Keys to Providing NOC Support for Global Customers


Prasad Ravi, CEO

This post examines a few of the operational and technical challenges in providing 24x7 network infrastructure support to customers located in other countries. These include building an operationally viable 24x7 support organization, identifying and implementing reliable tools and monitoring infrastructure, and working with country-specific laws and regulations. With proper planning, operating across the world in an integrated manner can improve efficiencies and deliver better customer support.

Building a Global 24x7 Support Organization

Designing a support team structure that can monitor network infrastructure globally 24x7 and respond to issues within agreed-upon SLAs can be a difficult task. An important step is choosing a model for organizing support resources. One model consolidates all resources in a single location. While this certainly provides multiple operational efficiencies – including in hiring and training – it can be challenging to find highly qualified staff for off-hour support (evenings, weekends, holidays). Another option is a “follow-the-sun” model, with support team members located around the globe, monitoring and troubleshooting issues during their own respective business hours.

Significant consideration must also be given to backup resources. Company-wide standards, streamlined processes, and scalable tools for providing and managing support are crucial to making daily handoffs between teams and time zones quick and seamless.

Providing Reliable NOC Tools and Infrastructure

Whichever support structure is used – single location, follow-the-sun, or other – reliable 24x7 monitoring and support requires the proper tools, server and storage infrastructure, and connectivity. The principal consideration in designing the infrastructure layout is ensuring timely detection of network events on monitored elements. Monitoring latency, storage requirements, and network reliability all play a role in the design, which should be driven by customers’ SLA requirements. Tool architecture will help determine whether a part of the monitoring infrastructure – data collection, for example – needs to be stored in proximity to the monitored network. To reduce risk and ensure business continuity in case of a disaster, geographic redundancy with continental diversity should be included in the development of a global support organization.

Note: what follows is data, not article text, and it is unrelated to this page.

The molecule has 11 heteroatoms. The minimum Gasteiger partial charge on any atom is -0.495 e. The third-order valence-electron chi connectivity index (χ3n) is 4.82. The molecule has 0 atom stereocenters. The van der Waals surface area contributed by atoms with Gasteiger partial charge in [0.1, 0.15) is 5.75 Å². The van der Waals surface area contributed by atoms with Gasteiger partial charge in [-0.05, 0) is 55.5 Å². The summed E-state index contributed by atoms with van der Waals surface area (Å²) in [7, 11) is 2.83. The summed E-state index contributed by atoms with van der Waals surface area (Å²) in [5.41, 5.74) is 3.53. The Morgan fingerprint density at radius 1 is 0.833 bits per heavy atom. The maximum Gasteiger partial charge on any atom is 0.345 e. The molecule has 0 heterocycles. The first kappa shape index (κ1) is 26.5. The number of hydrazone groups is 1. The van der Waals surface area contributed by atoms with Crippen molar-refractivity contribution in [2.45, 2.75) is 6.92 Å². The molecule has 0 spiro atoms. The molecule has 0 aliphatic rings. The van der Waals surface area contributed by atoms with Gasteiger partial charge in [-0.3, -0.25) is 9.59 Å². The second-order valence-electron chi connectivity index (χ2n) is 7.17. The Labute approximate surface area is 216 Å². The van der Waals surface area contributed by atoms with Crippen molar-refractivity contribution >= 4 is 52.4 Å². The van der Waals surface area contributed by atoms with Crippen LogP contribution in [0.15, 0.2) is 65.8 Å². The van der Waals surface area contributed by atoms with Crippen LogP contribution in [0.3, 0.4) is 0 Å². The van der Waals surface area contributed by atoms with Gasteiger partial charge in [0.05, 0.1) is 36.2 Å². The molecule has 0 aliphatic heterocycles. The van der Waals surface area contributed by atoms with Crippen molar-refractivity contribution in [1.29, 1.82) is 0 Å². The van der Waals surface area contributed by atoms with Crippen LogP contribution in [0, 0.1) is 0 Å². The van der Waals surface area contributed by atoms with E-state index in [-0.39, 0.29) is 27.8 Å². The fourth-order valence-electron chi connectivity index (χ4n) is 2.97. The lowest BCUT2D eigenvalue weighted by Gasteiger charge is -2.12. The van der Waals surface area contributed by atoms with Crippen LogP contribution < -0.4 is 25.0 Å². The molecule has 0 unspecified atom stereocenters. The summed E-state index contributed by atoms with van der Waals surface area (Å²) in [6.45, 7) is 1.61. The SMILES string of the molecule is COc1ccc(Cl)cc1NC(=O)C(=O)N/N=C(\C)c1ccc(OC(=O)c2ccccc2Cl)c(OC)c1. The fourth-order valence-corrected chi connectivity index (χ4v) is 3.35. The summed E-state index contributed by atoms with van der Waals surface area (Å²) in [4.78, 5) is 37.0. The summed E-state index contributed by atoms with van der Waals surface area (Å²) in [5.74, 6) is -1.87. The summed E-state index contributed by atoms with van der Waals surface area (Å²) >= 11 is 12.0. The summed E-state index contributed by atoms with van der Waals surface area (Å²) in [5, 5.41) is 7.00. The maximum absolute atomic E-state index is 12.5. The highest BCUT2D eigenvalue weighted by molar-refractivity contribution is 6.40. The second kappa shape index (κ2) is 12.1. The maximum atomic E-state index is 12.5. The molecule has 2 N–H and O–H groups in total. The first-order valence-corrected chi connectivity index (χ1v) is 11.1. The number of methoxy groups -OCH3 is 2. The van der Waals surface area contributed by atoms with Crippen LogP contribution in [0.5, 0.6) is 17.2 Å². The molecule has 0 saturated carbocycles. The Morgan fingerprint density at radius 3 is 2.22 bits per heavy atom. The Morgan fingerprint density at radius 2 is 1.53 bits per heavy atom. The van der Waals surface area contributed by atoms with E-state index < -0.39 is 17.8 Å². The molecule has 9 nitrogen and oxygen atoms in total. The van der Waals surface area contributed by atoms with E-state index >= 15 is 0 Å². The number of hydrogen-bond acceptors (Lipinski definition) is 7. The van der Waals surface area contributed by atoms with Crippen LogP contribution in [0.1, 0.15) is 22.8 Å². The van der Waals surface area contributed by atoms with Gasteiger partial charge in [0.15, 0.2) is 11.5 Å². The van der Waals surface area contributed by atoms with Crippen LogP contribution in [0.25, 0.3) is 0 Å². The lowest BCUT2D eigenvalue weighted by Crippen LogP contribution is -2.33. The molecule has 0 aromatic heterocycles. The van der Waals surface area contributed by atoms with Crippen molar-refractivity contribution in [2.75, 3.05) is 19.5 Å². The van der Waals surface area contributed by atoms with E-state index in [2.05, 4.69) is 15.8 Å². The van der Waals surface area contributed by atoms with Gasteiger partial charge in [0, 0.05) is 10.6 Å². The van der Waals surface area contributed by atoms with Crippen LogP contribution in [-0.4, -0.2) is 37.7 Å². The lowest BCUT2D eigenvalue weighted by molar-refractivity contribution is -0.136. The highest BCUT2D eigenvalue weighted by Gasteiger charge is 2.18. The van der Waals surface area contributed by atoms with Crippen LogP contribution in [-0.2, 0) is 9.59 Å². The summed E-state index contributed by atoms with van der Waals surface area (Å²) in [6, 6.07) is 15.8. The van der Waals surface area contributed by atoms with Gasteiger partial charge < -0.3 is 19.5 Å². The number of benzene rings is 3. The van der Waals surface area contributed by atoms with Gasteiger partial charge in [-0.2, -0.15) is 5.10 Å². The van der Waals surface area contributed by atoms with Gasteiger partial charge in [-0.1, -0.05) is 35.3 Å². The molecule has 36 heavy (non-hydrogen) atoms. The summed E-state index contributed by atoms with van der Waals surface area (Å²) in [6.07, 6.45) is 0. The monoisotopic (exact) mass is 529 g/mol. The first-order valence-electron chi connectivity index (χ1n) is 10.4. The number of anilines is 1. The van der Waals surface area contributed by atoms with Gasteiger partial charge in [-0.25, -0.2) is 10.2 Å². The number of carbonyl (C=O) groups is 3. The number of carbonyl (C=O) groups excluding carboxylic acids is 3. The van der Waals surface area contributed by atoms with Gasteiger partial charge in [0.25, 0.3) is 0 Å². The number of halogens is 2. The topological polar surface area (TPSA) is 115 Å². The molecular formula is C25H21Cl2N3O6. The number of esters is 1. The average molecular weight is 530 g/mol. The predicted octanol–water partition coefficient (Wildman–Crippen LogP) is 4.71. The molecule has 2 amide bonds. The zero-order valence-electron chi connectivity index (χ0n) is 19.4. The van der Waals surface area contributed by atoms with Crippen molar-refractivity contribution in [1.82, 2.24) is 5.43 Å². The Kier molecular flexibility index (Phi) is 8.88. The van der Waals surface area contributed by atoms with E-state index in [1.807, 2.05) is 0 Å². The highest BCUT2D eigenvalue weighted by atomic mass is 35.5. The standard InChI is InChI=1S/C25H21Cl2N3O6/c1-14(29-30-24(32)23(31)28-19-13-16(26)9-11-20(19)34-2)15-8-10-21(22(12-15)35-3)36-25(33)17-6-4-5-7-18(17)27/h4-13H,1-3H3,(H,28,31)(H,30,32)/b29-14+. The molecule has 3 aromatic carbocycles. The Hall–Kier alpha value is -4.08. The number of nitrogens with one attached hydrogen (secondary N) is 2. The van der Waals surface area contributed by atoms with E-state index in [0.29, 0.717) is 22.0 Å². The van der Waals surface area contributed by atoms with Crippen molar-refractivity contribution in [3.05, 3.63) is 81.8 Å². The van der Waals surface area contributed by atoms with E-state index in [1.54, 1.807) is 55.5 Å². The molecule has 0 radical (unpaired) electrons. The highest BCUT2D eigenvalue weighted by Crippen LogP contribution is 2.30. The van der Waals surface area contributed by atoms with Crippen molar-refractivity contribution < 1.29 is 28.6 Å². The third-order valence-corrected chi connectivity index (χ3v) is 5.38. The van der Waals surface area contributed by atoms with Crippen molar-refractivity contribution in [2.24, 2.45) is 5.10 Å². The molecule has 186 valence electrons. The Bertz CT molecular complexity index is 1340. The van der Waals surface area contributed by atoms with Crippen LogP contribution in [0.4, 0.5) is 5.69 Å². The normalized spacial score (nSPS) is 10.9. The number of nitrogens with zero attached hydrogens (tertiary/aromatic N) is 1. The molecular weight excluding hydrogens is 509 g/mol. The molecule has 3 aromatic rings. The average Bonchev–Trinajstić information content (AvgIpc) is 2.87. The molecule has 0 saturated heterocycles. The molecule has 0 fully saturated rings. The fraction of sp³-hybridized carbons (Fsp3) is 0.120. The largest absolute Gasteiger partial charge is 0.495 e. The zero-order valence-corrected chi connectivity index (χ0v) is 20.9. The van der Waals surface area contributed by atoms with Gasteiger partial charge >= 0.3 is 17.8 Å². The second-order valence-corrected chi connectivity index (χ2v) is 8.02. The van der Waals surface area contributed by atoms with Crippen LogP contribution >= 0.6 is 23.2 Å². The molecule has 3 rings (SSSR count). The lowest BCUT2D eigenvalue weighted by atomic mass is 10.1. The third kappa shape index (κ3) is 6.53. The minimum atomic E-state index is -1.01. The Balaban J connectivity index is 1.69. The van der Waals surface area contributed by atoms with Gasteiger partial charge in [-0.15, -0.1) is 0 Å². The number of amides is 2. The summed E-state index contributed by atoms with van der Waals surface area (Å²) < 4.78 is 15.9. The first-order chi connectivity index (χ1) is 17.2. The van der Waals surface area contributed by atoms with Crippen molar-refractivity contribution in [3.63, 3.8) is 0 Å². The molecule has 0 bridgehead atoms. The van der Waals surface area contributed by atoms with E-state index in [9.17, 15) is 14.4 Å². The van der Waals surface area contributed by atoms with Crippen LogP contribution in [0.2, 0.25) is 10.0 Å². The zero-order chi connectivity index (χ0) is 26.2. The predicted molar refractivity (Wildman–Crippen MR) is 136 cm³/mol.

Addressing Country Law

Telecom regulations and data privacy laws tend to vary by country, so it is important to research and ensure adherence to the data protection and compliance requirements of each affected country. For example, Germany requires compliance with its Federal Data Protection Act and, in addition, each state has its own data protection acts. Data privacy laws are now in place in 109 countries, and that number is expected to grow to 150 by the end of the decade. Where and what type of data is collected, processed, and stored influences monitoring infrastructure design as much as network location and customer jurisdiction.


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